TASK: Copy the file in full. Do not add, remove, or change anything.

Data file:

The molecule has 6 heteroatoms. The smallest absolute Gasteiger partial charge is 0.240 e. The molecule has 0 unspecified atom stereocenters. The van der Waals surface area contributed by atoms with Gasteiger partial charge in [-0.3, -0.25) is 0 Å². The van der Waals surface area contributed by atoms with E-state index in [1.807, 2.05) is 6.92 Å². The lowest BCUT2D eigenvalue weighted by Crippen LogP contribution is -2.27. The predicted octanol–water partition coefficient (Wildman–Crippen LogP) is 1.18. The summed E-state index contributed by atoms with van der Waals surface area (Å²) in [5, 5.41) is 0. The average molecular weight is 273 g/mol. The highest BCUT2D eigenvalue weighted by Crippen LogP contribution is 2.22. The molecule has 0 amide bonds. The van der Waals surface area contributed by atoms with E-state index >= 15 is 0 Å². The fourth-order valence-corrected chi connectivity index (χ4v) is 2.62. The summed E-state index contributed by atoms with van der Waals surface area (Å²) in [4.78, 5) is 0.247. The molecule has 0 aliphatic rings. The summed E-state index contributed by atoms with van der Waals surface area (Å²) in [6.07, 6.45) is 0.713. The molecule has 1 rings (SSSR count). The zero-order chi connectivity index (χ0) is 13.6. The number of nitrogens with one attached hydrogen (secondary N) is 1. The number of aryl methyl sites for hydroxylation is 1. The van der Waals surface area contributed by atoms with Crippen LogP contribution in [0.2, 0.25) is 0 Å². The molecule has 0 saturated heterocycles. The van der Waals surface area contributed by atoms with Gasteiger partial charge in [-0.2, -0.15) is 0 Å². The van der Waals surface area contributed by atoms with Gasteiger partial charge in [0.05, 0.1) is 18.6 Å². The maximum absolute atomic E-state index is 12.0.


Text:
The molecule has 6 heteroatoms. The smallest absolute Gasteiger partial charge is 0.240 e. The molecule has 0 unspecified atom stereocenters. The van der Waals surface area contributed by atoms with Gasteiger partial charge in [-0.3, -0.25) is 0 Å². The van der Waals surface area contributed by atoms with E-state index in [1.807, 2.05) is 6.92 Å². The lowest BCUT2D eigenvalue weighted by Crippen LogP contribution is -2.27. The predicted octanol–water partition coefficient (Wildman–Crippen LogP) is 1.18. The summed E-state index contributed by atoms with van der Waals surface area (Å²) in [5, 5.41) is 0. The average molecular weight is 273 g/mol. The highest BCUT2D eigenvalue weighted by Crippen LogP contribution is 2.22. The molecule has 0 amide bonds. The van der Waals surface area contributed by atoms with E-state index >= 15 is 0 Å². The fourth-order valence-corrected chi connectivity index (χ4v) is 2.62. The summed E-state index contributed by atoms with van der Waals surface area (Å²) in [4.78, 5) is 0.247. The molecule has 0 aliphatic rings. The summed E-state index contributed by atoms with van der Waals surface area (Å²) in [6.07, 6.45) is 0.713. The molecule has 1 rings (SSSR count). The zero-order chi connectivity index (χ0) is 13.6. The number of nitrogens with one attached hydrogen (secondary N) is 1. The number of aryl methyl sites for hydroxylation is 1. The van der Waals surface area contributed by atoms with Crippen LogP contribution in [0.2, 0.25) is 0 Å². The molecule has 0 saturated heterocycles. The van der Waals surface area contributed by atoms with Gasteiger partial charge in [-0.2, -0.15) is 0 Å². The van der Waals surface area contributed by atoms with Gasteiger partial charge in [0.05, 0.1) is 18.6 Å². The maximum absolute atomic E-state index is 12.0.